For instance, several e-commerce websites employ psychological motivators that exploit users’ feelings of fear or perceived risk with the idea of creating multiple interpretations of the situational reality at the moment of buying something online. Thus, these psychological motivators give a single subjective connotation to every purchase experience and therefore influence websites’ conversion rates.

Rationality or psychological stimuli when buying online? 

A particular case, in which the paradigm of “rational purchase decision” might be challenged, happens in airlines websites. In these e-commerce platforms, the time factor (urgency) determines tickets’ price fluctuation, which most likely will be increased if the user performs a second search in the same website using the same device.

The aforementioned marketing strategy is based on a psychological stimulator called: “time-limited scarcity” and is supported by the installation of cookies in the users’ device by the airline website.

The implementation of different business to consumer (B2C) e-commerce models by some companies, have allowed users to access large volumes of relevant commercial information before buying a product in a website. However, users’ behavior follows a dynamic of psychological stimuli rather than the rational choice, “analysis – comparison” on the available information.

 Psicology and conversion

Why is it important to generate trust for consumers in e-commerce stores?

E-commerce is an important enabling tool that helps businesses to expand their commercial operations beyond local markets. Throughout the world, small and medium-sized enterprises (SMEs) develop e-commerce platforms based on different business to consumers (B2C) strategies. However, the main challenge these SMEs might face when exploring markets overseas, is the trust perception of their e-commerce websites.

According to a survey carried out by the British digital consulting firm digital about transaction credibility in SMEs’ e-commerce websites, 61% of the respondents, answered that they decline their intention to buy in SMEs websites, due to the lack of safe instruments that ensure reliable transactions.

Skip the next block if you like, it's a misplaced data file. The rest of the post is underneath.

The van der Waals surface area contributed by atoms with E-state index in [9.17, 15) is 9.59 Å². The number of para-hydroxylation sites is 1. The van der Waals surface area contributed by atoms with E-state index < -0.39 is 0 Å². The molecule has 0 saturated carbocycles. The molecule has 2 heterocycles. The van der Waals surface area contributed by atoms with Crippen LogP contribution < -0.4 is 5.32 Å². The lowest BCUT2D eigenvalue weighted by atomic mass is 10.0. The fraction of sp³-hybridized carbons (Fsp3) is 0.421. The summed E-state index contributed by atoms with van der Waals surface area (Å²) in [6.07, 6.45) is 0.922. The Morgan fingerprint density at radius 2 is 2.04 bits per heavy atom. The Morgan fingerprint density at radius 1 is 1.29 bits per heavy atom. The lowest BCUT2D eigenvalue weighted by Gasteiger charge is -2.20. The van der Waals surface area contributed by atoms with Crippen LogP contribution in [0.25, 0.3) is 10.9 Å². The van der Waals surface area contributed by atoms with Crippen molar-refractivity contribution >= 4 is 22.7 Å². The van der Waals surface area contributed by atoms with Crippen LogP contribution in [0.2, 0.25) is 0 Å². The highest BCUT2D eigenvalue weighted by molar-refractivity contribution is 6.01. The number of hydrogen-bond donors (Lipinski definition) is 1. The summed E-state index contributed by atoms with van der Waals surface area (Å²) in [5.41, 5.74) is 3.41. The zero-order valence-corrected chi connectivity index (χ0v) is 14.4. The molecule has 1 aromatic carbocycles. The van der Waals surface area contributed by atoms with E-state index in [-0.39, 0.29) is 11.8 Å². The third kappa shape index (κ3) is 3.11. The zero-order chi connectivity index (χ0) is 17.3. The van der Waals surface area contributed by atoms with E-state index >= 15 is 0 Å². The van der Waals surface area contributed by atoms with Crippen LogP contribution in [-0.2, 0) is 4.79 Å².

How can ecommerce companies improve users’ trust perception in ecommerce websites?

  • Security certificates and safe electronic transaction check mark: These instruments are distinctive symbols that increase the perception of being in a place for safe commercial transitions, giving at the same time legitimacy to the e-commerce site. Companies such as Pay pal, McAfee or VeriSign offer handy and affordable security software to ensure safe SMEs’ e-commerce transactions.
  • Contact Information: This feature is an indication that there is a real person beyond the virtual environment that can help users in case something goes wrong with the electronic transactions on the e-commerce web site. A contact form, an email address, a phone number, and mailing addresses can help to increase the level of customer trust.
  • Consumers’ reviews and discussion forums: These two mechanisms give social legitimacy to the interactions that take place in the e-commerce site. When users’ comments and ratings are deployed, the level of trust and authenticity increases. Good and bad reviews help to build relationships of reliability with consumers and to improve the site reputation.

Trust perception might not be an issue that represents a risk for companies such as Amazon, ebay or Alibaba. However, the future of many SMEs that base their e-commerce business models on B2C strategies can be determined by their decision to implement mechanisms that enhance users’ perception of performing safe transactions in their websites.